“We decided to build a 28,000-sq.-ft. facility a little further out, in Eagle [Wis.],” says Dretzka. In 2007, still with just seven employees, the company moved into its new facility. Seeing a slowdown coming in transparent armor demand, the company transitioned into producing other components. “We bought some Toyoda machining centers and started machining forgings for track link components for tanks and armored personnel carriers,” he says. “We hired some good engineers and machinists to help us out and went from outsourcing a lot of machining work to doing our own, when it made sense.”

In 2008, UPI Manufacturing installed a 100 hp Flow Mach 3 Waterjet cutting machine with a 6-ft. by 24-ft. bed. The company continued outsourcing its laser cutting and press brake forming, bringing the parts in and welding them together. Dretzka says, “With our machining capabilities, that was a direct good fit because we could machine our own fixtures and save money there.”

When the company started signing contracts for gun racks, it became time to bring additional activities in-house.

On purchasing equipment

“Having the Chief as an employer is great for all of us,” Dretzka says. “He’s very analytical and wants to get the best equipment he can for what he can afford. He doesn’t skimp on anything, he doesn’t buy used, beat-up equipment. We buy mostly new equipment and he spends a lot of time analyzing the different options.”

In shopping for a laser and a press brake, the company looked at five lines of lasers and six press brakes. After five months of analysis, including seeing the different machines and talking to vendors and people running the equipment, it came down to Bystronic and one other vendor. “We started dealing with both of them to see who would give us the biggest bang for the buck,” Dretzka says, “and Bystronic did it.”

As the company investigated equipment, it also expanded its Eagle facility by 39,000 sq. ft. to accommodate a Bystronic high-speed, fully automated laser production work cell and a 350-ton Bystronic press brake.

“Our vice president of development previously owned a shop in Ohio and had a Bystronic machine he used for cutting and bending armor,” says Dretzka. “And that’s what we’re focusing on with our vehicle components.” Other users also were complimentary of the Bystronic equipment. “Everybody alluded to the fact that the cost of running them is less than others, not because of gas efficiency but because of maintenance costs,” says Dretzka. “Maintenance cost on a Bystronic laser is a third of what it is to run some of the other companies’ lasers.”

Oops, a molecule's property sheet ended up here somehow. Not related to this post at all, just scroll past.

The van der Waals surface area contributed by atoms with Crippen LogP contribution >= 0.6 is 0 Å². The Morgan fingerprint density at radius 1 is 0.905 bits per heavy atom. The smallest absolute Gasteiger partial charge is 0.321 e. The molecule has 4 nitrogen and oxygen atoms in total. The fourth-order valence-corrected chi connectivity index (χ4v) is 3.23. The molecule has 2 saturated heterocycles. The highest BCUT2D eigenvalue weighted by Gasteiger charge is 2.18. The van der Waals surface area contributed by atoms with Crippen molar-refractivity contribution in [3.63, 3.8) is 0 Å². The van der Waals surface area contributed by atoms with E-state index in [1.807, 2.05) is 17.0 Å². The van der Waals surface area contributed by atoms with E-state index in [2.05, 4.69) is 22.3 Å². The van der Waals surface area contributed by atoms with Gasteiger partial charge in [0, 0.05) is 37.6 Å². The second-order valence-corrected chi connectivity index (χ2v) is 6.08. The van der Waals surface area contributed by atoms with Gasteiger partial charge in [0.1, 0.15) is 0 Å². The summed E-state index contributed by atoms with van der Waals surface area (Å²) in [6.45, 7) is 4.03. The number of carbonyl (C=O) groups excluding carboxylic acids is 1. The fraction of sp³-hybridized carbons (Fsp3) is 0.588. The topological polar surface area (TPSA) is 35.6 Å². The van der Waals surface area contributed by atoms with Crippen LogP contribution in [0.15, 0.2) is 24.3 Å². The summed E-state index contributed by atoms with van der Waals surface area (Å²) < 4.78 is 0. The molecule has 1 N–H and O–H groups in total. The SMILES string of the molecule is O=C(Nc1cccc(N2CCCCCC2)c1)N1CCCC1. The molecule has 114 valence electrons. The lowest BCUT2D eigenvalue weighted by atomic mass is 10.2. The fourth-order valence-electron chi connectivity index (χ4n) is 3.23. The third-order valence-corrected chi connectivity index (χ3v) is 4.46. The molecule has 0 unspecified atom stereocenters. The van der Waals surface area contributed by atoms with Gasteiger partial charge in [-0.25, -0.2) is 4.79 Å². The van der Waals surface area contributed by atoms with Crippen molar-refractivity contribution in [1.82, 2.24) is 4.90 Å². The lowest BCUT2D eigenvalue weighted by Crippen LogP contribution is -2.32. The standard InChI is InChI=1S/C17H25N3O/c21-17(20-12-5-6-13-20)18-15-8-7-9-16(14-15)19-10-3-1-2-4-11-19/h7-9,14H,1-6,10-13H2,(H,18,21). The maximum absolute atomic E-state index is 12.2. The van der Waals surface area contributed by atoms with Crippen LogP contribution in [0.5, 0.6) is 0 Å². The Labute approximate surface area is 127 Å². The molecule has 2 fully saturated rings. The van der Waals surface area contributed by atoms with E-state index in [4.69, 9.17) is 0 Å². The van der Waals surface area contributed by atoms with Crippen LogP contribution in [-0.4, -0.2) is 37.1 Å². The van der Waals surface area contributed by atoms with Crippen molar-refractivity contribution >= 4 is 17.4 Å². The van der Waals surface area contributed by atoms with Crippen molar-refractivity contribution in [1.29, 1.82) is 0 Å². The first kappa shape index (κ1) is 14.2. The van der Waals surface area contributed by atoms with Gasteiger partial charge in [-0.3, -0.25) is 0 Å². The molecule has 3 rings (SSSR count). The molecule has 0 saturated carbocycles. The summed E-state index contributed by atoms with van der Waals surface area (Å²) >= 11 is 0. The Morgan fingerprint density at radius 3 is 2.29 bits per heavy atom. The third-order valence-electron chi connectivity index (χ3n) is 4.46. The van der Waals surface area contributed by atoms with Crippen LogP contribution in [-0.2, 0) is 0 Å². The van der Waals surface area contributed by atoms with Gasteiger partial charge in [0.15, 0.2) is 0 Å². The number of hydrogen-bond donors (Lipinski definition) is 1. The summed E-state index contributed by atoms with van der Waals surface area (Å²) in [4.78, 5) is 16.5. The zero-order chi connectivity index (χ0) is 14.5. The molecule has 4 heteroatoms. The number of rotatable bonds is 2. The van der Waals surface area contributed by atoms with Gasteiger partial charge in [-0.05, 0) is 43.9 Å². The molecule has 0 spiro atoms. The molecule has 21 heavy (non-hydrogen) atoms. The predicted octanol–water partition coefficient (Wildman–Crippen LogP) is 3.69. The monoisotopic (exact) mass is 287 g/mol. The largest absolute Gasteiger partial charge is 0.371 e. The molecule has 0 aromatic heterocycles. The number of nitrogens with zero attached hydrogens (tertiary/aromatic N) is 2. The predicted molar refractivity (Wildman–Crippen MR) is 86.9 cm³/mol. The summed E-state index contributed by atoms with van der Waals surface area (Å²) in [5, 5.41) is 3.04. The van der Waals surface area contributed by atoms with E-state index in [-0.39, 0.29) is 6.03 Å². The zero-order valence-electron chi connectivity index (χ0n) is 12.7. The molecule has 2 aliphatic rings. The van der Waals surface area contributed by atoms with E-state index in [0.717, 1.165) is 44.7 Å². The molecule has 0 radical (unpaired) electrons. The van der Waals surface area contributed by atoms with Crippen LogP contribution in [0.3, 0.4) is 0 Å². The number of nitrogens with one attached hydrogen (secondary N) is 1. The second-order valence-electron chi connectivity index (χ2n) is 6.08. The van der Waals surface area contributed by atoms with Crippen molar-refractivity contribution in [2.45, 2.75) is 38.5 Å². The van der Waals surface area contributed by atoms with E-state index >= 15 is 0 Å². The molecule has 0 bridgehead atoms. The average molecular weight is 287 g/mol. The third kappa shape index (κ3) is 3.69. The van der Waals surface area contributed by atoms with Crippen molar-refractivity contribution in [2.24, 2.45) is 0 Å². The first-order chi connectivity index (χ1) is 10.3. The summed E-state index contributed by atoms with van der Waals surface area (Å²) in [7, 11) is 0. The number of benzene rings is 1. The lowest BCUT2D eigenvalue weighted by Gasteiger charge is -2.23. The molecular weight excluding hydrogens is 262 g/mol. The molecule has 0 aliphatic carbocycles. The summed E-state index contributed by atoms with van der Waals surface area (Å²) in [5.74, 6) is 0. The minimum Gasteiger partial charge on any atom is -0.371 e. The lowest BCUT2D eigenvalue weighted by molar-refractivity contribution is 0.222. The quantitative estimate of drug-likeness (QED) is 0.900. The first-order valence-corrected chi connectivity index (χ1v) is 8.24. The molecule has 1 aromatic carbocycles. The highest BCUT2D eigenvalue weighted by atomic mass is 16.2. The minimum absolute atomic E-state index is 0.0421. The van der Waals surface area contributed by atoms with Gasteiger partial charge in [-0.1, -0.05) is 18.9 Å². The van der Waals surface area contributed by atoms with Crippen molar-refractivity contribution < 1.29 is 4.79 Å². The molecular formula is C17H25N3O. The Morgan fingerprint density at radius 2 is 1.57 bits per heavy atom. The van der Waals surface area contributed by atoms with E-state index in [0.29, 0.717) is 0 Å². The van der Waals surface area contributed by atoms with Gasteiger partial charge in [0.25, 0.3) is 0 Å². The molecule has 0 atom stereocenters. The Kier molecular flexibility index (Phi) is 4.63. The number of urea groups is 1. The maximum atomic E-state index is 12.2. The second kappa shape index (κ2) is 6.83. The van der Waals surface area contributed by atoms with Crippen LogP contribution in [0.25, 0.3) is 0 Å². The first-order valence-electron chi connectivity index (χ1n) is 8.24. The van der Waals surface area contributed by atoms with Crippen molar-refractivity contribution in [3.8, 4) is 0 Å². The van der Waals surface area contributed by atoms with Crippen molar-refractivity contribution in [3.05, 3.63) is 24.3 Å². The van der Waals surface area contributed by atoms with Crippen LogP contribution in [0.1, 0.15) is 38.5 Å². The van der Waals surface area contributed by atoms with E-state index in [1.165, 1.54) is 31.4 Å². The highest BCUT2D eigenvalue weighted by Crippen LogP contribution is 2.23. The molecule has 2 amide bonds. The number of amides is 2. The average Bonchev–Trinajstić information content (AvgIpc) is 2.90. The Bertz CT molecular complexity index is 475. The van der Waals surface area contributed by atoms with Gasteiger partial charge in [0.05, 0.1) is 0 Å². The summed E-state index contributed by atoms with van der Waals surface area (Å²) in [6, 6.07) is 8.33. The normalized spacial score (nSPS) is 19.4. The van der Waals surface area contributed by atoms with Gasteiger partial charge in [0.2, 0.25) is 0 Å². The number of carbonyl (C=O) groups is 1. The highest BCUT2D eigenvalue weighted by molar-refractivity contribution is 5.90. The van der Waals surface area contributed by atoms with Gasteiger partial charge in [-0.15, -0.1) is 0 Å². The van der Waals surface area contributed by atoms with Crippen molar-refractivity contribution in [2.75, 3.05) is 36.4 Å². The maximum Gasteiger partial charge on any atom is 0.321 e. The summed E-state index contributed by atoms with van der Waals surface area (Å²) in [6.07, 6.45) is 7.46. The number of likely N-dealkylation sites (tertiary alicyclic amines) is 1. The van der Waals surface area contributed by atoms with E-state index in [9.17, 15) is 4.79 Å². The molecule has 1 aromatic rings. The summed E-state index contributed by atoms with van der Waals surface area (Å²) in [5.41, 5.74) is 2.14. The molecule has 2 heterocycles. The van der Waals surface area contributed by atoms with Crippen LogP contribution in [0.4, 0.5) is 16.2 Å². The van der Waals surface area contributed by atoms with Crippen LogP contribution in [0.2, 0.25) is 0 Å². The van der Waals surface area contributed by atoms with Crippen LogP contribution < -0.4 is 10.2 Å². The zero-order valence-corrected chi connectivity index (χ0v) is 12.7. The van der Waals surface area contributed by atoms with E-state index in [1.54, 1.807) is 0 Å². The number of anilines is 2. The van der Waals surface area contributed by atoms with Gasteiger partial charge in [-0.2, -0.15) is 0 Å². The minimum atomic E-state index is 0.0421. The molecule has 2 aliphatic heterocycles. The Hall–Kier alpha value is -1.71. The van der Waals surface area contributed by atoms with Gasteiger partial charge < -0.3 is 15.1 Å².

Factors like that are very important to a company like UPI Manufacturing. “We want to be as productive as possible,” Dretzka says. “We run three shifts, and all of our equipment is running around the clock—not every day of the week, but we have operators in place on all three shifts.” That makes the operation more competitive, he notes, by reducing overhead costs. 

The company purchased a 4,400 W Bystronic BySpeed Pro laser cutting system with a ByTrans Extended. “It is a sheet loading and unloading machine,” says Dretzka. “Beyond that it can also pick the parts up as it goes, and separate and palletize them. It’s almost like a robotic unit.”

The company also has a tower system, integrated to the ByTrans Extended. “We can add 11 more shelves that hold up to 11 different types of sheet and plate,” Dretzka says. “At 6,600 lbs. apiece, we can essentially hold 72,600 lbs. of steel just at the laser unit.

“The press brake dynamically adjusts for material thickness variations and recalculates the bending on the fly,” he says. “While you’re bending, it analyzes the material and makes sure you’re in tolerance. The programming software automatically applies the correct bend deductions based on the tooling and the radius information and also relays this information to the flat part program, which will be processed at the laser.”

Each step forward, Dretzka says, has been inspired by the company’s mission statement and motto: “Motivated by patriotism, empowered by God, committed to victory,” and, “Deeds, not words.”

Naturally, expanding the business and incorporating all the recent upgrades prompted another change. The company has added more than 30 new employees to its team since January 2012. FFJ